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Home > Craft Topics > Craft Introductions > Mosaics

The Craft of Mosaics

The Craft of MosaicsMosaics Introduction

One of the great architectural arts, mosaics have been used in grandiose public buildings, religious monuments and private homes for thousands of years. Long lasting and colourful, they can play an important part in modern design, and can be used to decorate practically any surface.

Origins of Mosaics

The earliest mosaics are believed to have originated in the Near East some 5000 years ago. Much later the Greek and Roman civilisations produced more figurative work and developed techniques to cut pieces of ceramic, glass and metal to fit the shape required exactly.  

The Romans used mosaics to decorate their great public buildings, temples and palaces. Even in private villas mosaics were popular, making colourful floor and wall features in courtyards and other areas. As a form of artistic expression mosaics had the advantage of being both hard wearing, long lasting and functional. At the same time, they were perfect for grandiose, breathtaking murals reflecting the wealth and power of the people.  
The qualities these ancient civilisations recognized in mosaics so long ago are still important today.

Basic technique of making Mosaics

The site of the mosaic is the first factor to be considered by the mosaic maker: it dictates how the piece is to be made and the materials which can be used. The building or room for which the mosaic is designed may also suggest a theme for the design.  
If the mosaic is to be sited outside, then the tesserae (pieces which make up a mosaic) need to be of a hard wearing material to withstand the local climate. So too must the adhesives or cement used to hold them in place. Outside mosaics often use a lot of bright, rich colours which look stunning in the sunshine and also stand out in dull weather.  

The choice of materials for an indoor mosaic is less restricted: the maker can use more delicate materials, as well as types usually used outside.  

The size of the project is particularly important. A small mosaic which will be seen at close quarters calls for very precise cutting and positioning of the tesserae. This allows the maker to work a very intricate, detailed picture.  

A large wall mosaic, on the other hand, will make little sense close up, but falls into perspective when viewed from a distance. Because the mosaic will not be viewed close up, the tesserae can be larger and more crudely cut. This can be used to advantage to give a bold effect not possible on a small scale mosaic.  

On a larger project such as a big wall mosaic, the work is done in sections, usually in a workshop. A scaled down master plan is made, in dictating colour scheme and type of tesserae to be used. At the same time a full sized cartoon is drawn up and divided into manageable sections. A 20ft x 10ft (6 x 3m) mosaic, for example, may be divided into eight 5 x 5ft (1.5 x 1.5m) sections.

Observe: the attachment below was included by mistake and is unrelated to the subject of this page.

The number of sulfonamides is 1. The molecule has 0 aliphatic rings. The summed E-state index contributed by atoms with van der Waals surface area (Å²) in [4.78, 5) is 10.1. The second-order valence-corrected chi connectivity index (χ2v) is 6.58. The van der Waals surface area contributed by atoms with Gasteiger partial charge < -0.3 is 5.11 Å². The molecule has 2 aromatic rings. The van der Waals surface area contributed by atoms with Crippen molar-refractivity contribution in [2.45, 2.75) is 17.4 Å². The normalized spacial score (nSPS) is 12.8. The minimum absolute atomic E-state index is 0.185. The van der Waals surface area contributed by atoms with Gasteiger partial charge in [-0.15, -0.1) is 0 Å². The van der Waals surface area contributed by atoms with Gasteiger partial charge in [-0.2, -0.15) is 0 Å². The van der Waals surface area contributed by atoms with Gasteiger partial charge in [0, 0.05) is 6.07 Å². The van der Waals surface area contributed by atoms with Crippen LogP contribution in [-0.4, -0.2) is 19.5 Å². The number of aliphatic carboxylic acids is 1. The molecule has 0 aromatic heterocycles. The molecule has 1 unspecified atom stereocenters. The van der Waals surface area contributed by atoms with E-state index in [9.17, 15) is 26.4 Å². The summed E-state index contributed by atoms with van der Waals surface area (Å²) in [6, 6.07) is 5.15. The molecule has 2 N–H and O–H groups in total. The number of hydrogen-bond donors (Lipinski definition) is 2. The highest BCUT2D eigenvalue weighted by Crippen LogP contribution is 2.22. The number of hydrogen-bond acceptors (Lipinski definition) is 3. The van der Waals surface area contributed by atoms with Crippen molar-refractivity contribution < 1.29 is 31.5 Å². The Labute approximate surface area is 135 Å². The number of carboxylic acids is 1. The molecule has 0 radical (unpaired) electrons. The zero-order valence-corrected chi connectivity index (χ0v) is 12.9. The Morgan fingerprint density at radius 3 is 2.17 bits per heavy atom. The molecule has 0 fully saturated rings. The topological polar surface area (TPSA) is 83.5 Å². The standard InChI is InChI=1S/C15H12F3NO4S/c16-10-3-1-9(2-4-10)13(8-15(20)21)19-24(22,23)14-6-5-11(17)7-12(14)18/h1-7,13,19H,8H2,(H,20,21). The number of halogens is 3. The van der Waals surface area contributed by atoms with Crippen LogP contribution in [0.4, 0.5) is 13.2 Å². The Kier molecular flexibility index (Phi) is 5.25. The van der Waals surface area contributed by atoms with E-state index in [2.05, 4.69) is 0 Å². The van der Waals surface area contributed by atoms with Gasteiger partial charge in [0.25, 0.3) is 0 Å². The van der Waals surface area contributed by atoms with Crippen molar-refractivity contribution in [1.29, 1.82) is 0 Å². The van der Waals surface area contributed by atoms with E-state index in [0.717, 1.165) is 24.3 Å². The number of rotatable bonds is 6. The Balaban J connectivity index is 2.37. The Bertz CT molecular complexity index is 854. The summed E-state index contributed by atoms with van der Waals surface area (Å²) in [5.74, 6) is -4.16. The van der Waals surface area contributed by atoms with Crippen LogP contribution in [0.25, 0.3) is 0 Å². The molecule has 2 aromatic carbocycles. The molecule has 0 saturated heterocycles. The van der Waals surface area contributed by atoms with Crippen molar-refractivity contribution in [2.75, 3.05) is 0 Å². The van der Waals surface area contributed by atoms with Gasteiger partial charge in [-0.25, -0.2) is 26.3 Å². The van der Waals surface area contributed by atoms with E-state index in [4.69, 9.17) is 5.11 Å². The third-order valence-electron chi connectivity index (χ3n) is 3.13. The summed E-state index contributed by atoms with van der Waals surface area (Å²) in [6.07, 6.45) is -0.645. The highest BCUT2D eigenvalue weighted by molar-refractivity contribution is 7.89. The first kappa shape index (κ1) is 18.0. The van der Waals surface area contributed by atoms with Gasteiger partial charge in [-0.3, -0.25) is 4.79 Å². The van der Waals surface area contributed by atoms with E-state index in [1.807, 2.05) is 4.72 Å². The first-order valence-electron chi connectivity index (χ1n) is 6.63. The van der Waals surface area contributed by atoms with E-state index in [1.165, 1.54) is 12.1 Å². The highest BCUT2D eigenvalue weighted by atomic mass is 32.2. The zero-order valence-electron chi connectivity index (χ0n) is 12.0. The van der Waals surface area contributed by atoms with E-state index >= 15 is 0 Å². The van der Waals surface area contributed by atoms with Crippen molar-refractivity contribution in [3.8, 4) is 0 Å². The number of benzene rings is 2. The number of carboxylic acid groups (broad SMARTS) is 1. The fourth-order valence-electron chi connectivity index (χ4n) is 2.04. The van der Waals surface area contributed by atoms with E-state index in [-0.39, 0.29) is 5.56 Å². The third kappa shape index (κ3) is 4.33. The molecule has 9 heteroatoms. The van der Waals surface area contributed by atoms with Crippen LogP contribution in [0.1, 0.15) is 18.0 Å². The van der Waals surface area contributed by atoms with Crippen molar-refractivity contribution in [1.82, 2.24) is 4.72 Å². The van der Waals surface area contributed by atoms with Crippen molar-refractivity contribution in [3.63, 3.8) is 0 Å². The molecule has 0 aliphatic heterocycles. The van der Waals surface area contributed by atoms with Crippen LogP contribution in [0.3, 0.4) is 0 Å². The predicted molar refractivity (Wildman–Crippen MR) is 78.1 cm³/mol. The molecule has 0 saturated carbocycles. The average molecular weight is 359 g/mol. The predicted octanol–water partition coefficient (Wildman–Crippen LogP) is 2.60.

Each section is then made up individually and carefully numbered in accordance with the master plan. Once all the pieces are ready, then they are taken to the site and fixed in position.  

A mosaic can be made in one of two ways – either direct method or the more complex indirect method. In both cases, the craftsman cuts the tesserae to the exact size and shape required as he is putting them into position. There are no shortcuts when making a mosaic – the tesserae are always cut and placed by hand, making this a time consuming craft.  

Direct method - This is the easiest method for the mosaic maker. The tesserae are placed straight onto a base of wet concrete. This means that the design can take on a character of its own as the craftsman can see the design emerging while he works and can adapt it where he sees fit. It also allows the surface to be uneven which adds texture to the mosaic.  

The problem with this method is that unless the work is done on site, problems can arise when moving the mosaic into position. Sections can be made, but they are cumbersome and heavy, making them difficult to transport and manouvre.  

Indirect method – The design is drawn onto paper which is then coated with a water soluble glue. The tesserae are stuck face down onto the paper. Once all the sections are complete, they are taken to the mosaics location.  
The surface to be decorated is coated with  strong adhesive, and the back of the mosaic is laid against it. Once the adhesive has been given time to dry, the paper is dampened and removed from the front.  

The drawback of the indirect method is that the maker has to work on the deign back to front and cannot see clearly how it is developing. This means he or she has to stick closely to the original design, and the front of the mosaic has to be flat.  

Grouting – Once the pieces are in position, the final step is to grout the entire mosaic to fill in the gaps between the pieces. Cement or polyvinyl acetate are commonly used for this. The grouting is spread over the whole of the mosaic, making sure all the gaps are filled. The surface is then given a thorough cleaning to remove the excess.  

Although these lines of grouting seem thin, they do in fact take up considerable surface area of the mosaic and an integral part of the composition. They are the lines which guide the eye along the tesserae. The tesserae sets the colour scheme for the mosaic, and the grouting can be dyed to blend in with the design.  

Whichever method is used, sharp tesserae cutters and tweezers will be needed.

Almost any material can be used as tesserae, from the traditional glass and ceramic pieces to foil, stones and broken tiles. Specialist suppliers have a vast array of colours and materials in all price ranges.

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